The Easter holiday is upon us, spring is in the air, egg hunts are on kids' agendas and it's time once again to review the 2005 holiday portfolio.
So far in 2005 the market has been tough and there aren't many good eggs -- we'd all like a couple of those plastic eggs my parents used to hide a quarter or two inside -- to be found in our group of five. However, anticipating some choppy market activity, the choice of dividend-producing stocks has helped stabilize the portfolio in the first three months of the year.
Before we take a look at the portfolio offerings, let's take a quick look at the birth and rationale behind the holiday portfolio concept.
A Portfolio for All Seasons
The concept of the Holiday Portfolio is simple. I select a group of five stocks that I think deserve watching over the next 12 months, and I follow them -- regardless of their performance -- throughout the year. I'll revisit the portfolio on each market holiday and, at times, make comments about the stocks on
Columnist Conversation. The only way a stock is removed from the portfolio is if it merges with another company or ceases to trade on a major exchange.
The portfolio serves two purposes. First, it follows the fundamental progress of a group of stocks over a longer period of time. My hope is that the portfolio will serve as a forum for in-depth discussion of investment decisions and company strategy, and reinforce the importance of ongoing portfolio analysis. Second, it provides an opportunity to look at both short-term trading strategies and longer-term investment strategies with the same stocks.
So, as you sit back and enjoy a day off in the middle of winter -- or on the beach if you are somewhere warm -- let's take a quick look at the stocks that make up the holiday portfolio and their out-of-the-gate performance.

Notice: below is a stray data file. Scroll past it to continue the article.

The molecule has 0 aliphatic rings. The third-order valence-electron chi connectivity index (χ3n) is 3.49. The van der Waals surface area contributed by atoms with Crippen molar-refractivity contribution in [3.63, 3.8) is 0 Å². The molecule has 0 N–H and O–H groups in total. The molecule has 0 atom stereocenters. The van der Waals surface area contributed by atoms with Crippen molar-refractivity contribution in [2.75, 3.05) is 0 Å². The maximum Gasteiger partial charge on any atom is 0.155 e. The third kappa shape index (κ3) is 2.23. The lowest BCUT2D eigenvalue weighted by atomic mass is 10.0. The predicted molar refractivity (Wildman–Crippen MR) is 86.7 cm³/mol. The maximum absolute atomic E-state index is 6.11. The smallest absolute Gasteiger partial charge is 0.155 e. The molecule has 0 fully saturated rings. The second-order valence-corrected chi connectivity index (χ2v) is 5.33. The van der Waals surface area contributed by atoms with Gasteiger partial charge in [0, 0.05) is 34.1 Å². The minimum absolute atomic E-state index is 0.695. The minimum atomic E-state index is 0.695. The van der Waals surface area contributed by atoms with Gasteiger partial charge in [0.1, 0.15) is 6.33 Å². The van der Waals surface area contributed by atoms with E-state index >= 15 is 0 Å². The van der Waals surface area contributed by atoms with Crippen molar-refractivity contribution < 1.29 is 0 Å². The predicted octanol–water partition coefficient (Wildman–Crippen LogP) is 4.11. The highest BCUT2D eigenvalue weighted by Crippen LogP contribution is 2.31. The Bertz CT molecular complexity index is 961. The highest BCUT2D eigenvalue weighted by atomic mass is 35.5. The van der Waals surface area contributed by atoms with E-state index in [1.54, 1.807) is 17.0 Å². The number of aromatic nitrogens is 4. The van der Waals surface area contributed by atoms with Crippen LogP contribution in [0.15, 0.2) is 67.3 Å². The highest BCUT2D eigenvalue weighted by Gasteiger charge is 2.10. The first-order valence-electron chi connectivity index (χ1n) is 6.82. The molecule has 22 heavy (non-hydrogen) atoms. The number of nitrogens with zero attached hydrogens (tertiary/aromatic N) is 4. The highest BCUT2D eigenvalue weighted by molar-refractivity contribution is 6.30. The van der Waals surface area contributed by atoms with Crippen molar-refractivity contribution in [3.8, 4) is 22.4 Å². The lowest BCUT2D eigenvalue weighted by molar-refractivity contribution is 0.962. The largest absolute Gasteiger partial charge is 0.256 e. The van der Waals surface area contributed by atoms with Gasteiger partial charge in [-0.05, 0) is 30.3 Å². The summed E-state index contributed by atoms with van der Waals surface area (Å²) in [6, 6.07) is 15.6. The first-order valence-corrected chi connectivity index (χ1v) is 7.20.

About the only stock that has consistently worked this year -- at least until this week -- is energy and our small-cap energy entrant,
Superior Energy Services
. It has served to be the clear good egg of the portfolio to date.
From Superior's deep relationship with
to its ability to provide an integrated suite of workover and stimulation services to other E&P companies in the Gulf of Mexico, I continue to believe Superior's growth potential is strong in the coming year. Most estimates call for the company to earn about 90 cents to 95 cents in the coming year; but I think results should be north of $1.00 per share. If that is true, the stock should trade to $20 or better in the course of the next 12 months.
That result doesn't include positive surprises from SPN Resources, the company's subsidiary that has a number of opportunities for new production and revenue in the coming year. If SPN Resources can click on all cylinders, earnings could push $1.05 to $1.10 a share (run rate) in the next 12 to 18 months, providing more upside for Superior.
Of course, timing is important here and the recent pullback in commodity prices has had an impact on energy equities. It will be difficult in the short run for energy stocks to move higher as commodity prices are under pressure. However, once oil settles at an "equilibrium" price that I believe to be somewhere north of $40 per barrel, Superior should continue its solid performance.
Building on the Economy
Equity Office Properties
, one of the largest office-property real estate investment trusts in the U.S., continues to hold its own in a sloppy market and is showing signs of improvement as the economy slowly improves. As noted here over the past two years, I have been willing to be patient with Equity Office because of its 7% yield and its solid management team.